This paper aims to expose the economic and political relations of power disguised in the concept of financial risk as institutionalized in post-crisis economic policies…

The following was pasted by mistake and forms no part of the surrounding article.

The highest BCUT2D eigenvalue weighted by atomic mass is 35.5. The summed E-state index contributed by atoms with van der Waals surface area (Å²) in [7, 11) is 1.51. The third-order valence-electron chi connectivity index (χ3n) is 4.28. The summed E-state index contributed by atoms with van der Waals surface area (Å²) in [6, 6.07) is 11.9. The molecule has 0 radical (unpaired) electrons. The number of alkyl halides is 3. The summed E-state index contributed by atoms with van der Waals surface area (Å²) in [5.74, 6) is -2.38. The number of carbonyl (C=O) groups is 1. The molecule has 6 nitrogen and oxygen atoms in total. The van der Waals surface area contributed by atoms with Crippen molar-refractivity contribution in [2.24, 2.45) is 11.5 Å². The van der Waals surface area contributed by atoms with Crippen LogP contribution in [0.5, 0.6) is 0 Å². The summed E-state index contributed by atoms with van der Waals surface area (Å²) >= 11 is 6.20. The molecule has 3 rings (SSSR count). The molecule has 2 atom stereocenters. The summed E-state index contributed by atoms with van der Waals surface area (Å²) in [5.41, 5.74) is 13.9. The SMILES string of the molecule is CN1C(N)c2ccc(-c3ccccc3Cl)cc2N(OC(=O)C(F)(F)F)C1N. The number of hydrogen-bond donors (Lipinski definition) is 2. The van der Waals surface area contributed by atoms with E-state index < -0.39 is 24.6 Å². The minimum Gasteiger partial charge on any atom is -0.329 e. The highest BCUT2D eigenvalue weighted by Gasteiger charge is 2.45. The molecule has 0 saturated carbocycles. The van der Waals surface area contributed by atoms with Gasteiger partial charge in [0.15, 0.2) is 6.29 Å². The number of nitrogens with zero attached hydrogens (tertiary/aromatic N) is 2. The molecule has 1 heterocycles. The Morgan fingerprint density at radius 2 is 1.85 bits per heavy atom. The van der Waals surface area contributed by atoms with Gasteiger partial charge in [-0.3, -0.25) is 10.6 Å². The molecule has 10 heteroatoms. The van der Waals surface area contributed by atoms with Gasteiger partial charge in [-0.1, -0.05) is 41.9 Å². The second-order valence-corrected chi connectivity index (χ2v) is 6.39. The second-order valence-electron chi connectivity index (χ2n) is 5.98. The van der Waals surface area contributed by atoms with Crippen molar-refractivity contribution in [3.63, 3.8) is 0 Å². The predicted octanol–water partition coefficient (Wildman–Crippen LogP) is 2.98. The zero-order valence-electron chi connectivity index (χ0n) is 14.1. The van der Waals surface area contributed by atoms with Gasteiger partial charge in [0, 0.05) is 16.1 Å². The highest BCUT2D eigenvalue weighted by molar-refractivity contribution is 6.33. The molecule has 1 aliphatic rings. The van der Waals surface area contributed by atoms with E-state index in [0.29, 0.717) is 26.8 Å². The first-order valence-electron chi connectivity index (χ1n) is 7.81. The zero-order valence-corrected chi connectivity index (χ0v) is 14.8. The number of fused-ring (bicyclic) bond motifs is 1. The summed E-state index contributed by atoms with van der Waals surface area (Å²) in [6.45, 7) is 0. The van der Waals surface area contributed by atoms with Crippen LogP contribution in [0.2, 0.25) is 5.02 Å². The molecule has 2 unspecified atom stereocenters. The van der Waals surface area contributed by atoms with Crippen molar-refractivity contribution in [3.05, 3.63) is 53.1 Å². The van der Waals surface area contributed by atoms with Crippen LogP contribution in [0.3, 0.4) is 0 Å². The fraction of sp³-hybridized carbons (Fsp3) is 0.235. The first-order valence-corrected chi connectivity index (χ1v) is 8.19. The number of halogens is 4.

This paper aims to expose the economic and political relations of power disguised in the concept of financial risk as institutionalized in post-crisis economic policies and practices. We do so by examining, from a historical materialist approach, the actors and social struggles implicated in the aftermath of crisis in Mexico and Turkey. We argue that Mexican and Turkish state authorities have targeted workers so that they may disproportionately bear the costs of financial uncertainty and recurrent crises as workers, taxpayers, and debtors in the aftermath of the 2008–2009 crisis. We emphasize, though, that there are important institutional mediations and case study specificities. Mexico’s reforms that target labor as one of the main bearers of financial risk have been locked into legislation and constitutional changes. Turkey’s policies have been implemented in a more ad-hoc manner. In both cases under contemporary capitalism, we see risk as not confined to national borders but as also flowing through the world market. We further argue that the World Bank Report 2014 Risk and Opportunity: Managing Risk for Development emerges out of and reflects such real world responses to crisis that have been predominantly shaped by advocates of neoliberalism, to the benefit of capital. As an expression internal to global capitalism, the World Bank Report functions to legitimize the exploitative content of contemporary financial risk management policy prescriptions. In response, democratized financial alternatives that privilege the needs of workers and the poor are required.